When it comes to outdoor and adventure photography, there are a few hard and fast rules that we all play by.
To be clear, I’m not talking about “rules” in the literal sense. I’m the last guy in the world to follow “regular” rules. That’s why I’m self employed. In fact, when I’m at home, I don’t have a single office rule that I have to follow. Not one. I like that
However, when I’m out shooting in the field, I follow the one ipso facto trusim of outdoor adventure photography, which is this:
The more you suffer, the better your photos will be.
It’s the God’s honest truth, people, and you know it. Otherwise, everyone, and I mean everyone, would be out there making killer photos of all the wild, out of the way places in the world and dangerous extreme sports.
I know what you’re saying, Dan, “is this really true?” Who knows. I like to think it is. We all do. That’s how we justify all the silly and dangerous things that we do with our cameras, and endure the crazy looks from innocent bystanders and our significant others. That is, unless they happen to be our models at the time, in which case they’re just biding time by counting the favors that they’re racking up against you.
Just getting out there is half the battle, whether you’re climbing some remote alpine spire in the rain and fog, trekking a full day or more just to get to that lost lake with the incredible vista, stumbling around in the dark while waiting for sunrise, or dealing with customs and porters as you’re wrangling your gear around in some foreign country.
Being cold, wet, far from home, hungry, tired, and generally uncomfortable in any way will invariably lead to a great image. Take this shot above. There we were, retreating in defeat and being rained off a spire on the Pika Glacier in Alaska, and yes, cold, wet and feeling rather dejected. Suffering.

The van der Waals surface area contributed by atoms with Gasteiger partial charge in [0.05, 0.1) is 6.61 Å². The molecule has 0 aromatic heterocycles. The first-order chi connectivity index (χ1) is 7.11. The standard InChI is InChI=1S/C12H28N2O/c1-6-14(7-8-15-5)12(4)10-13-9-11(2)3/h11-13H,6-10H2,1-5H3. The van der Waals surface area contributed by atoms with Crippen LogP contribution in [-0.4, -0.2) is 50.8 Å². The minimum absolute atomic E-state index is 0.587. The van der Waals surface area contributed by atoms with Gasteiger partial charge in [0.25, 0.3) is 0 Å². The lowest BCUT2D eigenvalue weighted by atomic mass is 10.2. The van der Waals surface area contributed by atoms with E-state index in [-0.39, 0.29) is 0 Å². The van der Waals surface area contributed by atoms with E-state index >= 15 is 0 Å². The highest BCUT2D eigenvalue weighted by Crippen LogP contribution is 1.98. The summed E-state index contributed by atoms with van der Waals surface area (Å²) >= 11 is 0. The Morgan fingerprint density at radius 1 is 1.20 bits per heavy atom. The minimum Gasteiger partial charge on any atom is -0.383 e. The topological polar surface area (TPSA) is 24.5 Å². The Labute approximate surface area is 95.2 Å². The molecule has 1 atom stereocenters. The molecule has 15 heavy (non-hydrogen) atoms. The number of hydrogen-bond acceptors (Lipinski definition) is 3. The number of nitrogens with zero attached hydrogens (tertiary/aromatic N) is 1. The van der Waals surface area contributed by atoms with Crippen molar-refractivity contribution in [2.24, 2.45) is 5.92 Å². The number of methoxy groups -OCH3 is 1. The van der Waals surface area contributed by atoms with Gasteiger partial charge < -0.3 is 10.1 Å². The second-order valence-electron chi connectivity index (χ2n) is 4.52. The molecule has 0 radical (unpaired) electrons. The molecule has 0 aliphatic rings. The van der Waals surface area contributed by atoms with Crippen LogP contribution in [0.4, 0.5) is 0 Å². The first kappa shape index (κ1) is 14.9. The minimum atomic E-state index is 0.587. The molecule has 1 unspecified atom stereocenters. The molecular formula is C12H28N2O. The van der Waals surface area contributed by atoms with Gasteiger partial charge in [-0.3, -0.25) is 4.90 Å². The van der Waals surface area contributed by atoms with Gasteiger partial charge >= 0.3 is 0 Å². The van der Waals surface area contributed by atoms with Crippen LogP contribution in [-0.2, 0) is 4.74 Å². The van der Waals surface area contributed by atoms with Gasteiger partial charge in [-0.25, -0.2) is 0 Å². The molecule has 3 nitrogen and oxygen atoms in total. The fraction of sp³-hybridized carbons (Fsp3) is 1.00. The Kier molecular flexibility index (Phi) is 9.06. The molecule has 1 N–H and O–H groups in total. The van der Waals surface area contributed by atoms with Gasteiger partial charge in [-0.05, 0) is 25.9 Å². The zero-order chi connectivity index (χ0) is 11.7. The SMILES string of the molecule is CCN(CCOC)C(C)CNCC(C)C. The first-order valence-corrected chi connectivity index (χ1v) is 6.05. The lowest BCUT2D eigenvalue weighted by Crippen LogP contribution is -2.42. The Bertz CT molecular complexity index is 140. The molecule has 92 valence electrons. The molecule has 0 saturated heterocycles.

I whipped out the camera, snaped some photos, and bam, land one right in the Patagonia Catalog. When I look at this picture, the adventure just explodes off of the page at me. Think it would have turned out like this it were sunny, warm and otherwise pleasantly comfortable? No way.
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Here’s another one. First sunset of the end of summer in Barrow, Alaska. Thing is, in the summer, the sun lingers in the sky until late, 1:45AM to be exact. Sure, it’s fun staying up late, but not when you’ve got an early photo shoot the very next morning. Being bleary eyed constitutes suffering.
How about this one? This time, it’s deep snow and cold. Minus 20 cold. I know that’s nothing for your Yukon and Fairbanks photographers, but for the rest of us, even here in Anchorage, 20 below is sill harder to endure than sitting on the couch watching TV or shooting out the window of a heated vehicle.
Finally, there’s this one. First light on the world’s second highest mountain, K2. In order to get to this vantage point, I had to fly halfway around the world, take a 30-hour bus ride, a 10 hour bumpy jeep ride, and then endure days of stomach discomfort during the week- long trek up the Baltoro Glacier, only to wake up long before sunrise and run with a pack full of camera gear for an hour to reach the place where I had a good view of the mountain.
And that was after almost not being allowed to board the plane in LAX because I was trying to fly on someone else’s ticket, and then wondering if I was even going to be able to leave Pakistan when the trip was over. (Communications mixup with the expedition leader.) This was way before 9/11.
And finally, one of my favorite shots of all time.
This one required another flight to the other side of the world, a 56-hour bus ride, and then a 300 mile bike ride over the highest passes in the world, including the 18,356-foot high Khardung La, which we crossed under rain and driving snow, all while pulling a 50+ lb. Yakima Big Tow cargo trailer.
So, whether you’re shooting sports, action, adventure, landscapes, remote cultures, people or the family picnic, put yourself in some danger and discomfort and see how much better your your photos turn out.
And even if they don’t turn out so great, at least you found some adventure out there, right?